Driverless cars might not quite look or fly like the Back To The Future style DeLorean DMC-12, but the technology for driverless cars is already here. Whether you’re for or against driverless cars, they’re inevitably going to be become the main forms of transportation in the future, and there will be benefits and challenges that have far reaching effects on society.
The technology for driverless cars is already available. Maps, GPS systems, cameras, sensors and computer systems all play a part in this, however the technology to make them safe for public use is still a work in progress. Companies that are leading the way in the development of driverless technology are Google, Tesla, Nissan and Uber.
How do driverless cars work?
Currently there are no fully autonomous vehicles legally operating in the world. There are partially autonomous vehicles that have various amount of automation. But when cars do become fully autonomous they will use internal maps to build a wide array of the world around them. Various sensors, high powered cameras and sonar have been tested. These will feed into software that controls how fast the car travels, control it’s braking and steering.
Driverless cars will very rarely make mistakes, however they won’t be able to control the actions of other human drivers around them. Obstacles in the cars path will be easier to avoid, but this is where it gets interesting. What if the car has to make a decision? Driverless cars will inevitably have to decide on the least bad scenario.
For example if a possum runs out on the road, the driverless car will have to be able to distinguish how much damage the possum will do to the car, compared to a human, and decide which is going to do the least amount of damage. This ethical question has caused controversy and likely contributed to distrust in the driverless car concept.
Where we’re at right now
Driverless Uber taxis are already being used in Pittsburgh in the US, and driverless car initiatives are in place in the UK and Europe. While fully autonomous cars are not yet available for public purchase, it’s only a matter of time.
Currently, there are various levels of automation available with modern cars. These include systems like cruise control, automatic braking and intelligent window wipers. However it’s expected that within the next 5 years, fully autonomous cars will be approved for use by the general public.
What are the benefits of autonomous cars:
Aside from increased safety on the road, the job landscape can expect positive impacts by the emerging industry. The heavy reliance on digital systems fuels demand for programmers, maps and information systems, but demand for driverless cars will also fuel factory work and could potentially restore factories in towns and cities that had previously closed.
Self driving cars will also benefit those who are unable to drive themselves and provide greater mobility for the elderly generations.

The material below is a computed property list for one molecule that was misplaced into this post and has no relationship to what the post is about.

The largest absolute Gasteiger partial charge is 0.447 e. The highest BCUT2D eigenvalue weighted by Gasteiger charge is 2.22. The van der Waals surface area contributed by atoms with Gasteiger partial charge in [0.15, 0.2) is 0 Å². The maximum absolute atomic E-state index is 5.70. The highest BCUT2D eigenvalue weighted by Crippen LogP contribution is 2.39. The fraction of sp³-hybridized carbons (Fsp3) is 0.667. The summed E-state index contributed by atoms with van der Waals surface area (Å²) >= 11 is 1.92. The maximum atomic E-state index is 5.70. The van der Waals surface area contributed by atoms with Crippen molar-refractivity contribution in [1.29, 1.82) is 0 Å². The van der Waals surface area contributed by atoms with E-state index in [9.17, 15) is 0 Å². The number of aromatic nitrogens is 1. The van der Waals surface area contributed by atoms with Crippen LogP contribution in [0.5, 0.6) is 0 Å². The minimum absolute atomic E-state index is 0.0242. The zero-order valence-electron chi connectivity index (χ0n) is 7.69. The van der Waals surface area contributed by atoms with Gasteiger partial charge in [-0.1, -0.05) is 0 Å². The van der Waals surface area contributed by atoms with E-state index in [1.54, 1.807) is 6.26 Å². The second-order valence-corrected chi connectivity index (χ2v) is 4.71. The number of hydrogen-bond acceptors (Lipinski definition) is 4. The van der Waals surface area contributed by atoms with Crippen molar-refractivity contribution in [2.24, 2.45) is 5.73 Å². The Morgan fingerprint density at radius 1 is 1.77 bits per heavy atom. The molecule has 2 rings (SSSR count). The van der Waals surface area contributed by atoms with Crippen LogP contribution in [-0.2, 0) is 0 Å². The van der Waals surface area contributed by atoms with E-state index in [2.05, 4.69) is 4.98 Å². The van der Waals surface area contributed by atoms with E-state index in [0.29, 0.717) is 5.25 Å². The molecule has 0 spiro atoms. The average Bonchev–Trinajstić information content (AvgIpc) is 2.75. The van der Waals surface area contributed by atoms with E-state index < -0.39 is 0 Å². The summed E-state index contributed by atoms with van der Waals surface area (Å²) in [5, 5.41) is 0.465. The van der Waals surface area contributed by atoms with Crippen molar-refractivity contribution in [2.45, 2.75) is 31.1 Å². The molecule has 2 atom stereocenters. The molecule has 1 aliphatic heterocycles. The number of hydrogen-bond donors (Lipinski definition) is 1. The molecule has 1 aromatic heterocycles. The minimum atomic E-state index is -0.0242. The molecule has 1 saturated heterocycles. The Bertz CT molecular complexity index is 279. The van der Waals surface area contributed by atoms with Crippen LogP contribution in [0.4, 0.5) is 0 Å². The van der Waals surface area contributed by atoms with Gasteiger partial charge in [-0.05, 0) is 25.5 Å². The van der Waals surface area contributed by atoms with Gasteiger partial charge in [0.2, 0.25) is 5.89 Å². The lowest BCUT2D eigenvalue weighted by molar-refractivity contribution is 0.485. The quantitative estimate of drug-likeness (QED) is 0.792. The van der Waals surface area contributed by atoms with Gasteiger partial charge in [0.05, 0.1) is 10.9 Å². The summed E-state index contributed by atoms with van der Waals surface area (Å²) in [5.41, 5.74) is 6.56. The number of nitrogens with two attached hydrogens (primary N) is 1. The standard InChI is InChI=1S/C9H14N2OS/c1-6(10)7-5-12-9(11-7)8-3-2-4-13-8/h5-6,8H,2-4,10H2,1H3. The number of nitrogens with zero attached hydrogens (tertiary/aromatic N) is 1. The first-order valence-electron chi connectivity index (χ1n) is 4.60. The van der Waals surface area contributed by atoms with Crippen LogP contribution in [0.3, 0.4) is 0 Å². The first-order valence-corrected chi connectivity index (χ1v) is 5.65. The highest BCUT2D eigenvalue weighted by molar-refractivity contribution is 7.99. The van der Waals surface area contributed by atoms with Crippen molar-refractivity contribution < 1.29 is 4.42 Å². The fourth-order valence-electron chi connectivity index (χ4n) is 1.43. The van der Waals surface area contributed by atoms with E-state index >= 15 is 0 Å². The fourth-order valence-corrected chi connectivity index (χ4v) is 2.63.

Prices may also fall for services like taxis and public transport, as these won’t require human operation costs.
With increased road safety, it’s been predicted that greener forms of transport like cycling will become more popular. Environmental impacts will largely be impacted by the use of electricity and green cars.
Potential challenges to overcome:
There are many challenges to overcome before autonomous cars become publicly available. Legislation, safety and public trust are just some to name a few.
Mechanics and auto electrical repair shops will need to adapt to this new technology, but are unlikely to lose business in the near future.
Issues of liability, international driving rules and infrastructure will likely need to be standardised for autonomous cars to operate between countries, and this technology brings huge costs.
One of the biggest challenges for the autonomous car industry, is gaining the trust of the general public. A recent AAA study showed that only 10% of respondents admitted that they’d feel comfortable in a driverless car on the road. Even Ford CEO Jim Hackett made a surprising comment saying “The trust isn’t real high… I wouldn’t yet, either.” when asking an audience if they’d take a ride to work in a driverless car.
And what about the language of the road? Will driverless cars be able to distinguish an angry beep, see a waving passenger by, understand flashing headlights?
What about the impact on transport machinery and commercial vehicles such as truck transport, ferries, ships and and heavy loading vehicles like forklifts and bulldozers. It’s likely inevitable that this new technology will make its way into these industries as well, but not for some time.
It’s hard to imagine a day when petrol cars, small forklifts and obscure machinery like used reach forklifts will be outdated. Imagine how a Honda prius might be considered a classic car of the green car world in 50 years time.
What about New Zealand?
Driverless cars might be rolling out in other countries, but there’s a long way to go before New Zealand can expect driverless cars.
A recent report showed that laws, infrastructure and the level of technological development are all barriers to the adoption of autonomous cars.
However, self driving vehicles in airports, retirement villages and campuses are much more likely to be adopted quickly as the cost is much lower to implement. Trials are already underway in Christchurch airport.
Autonomous public transport is likely to be rolled out from 2018-2040, with the rollout of driverless cars as standard not expected in New Zealand until 2055 – 2070.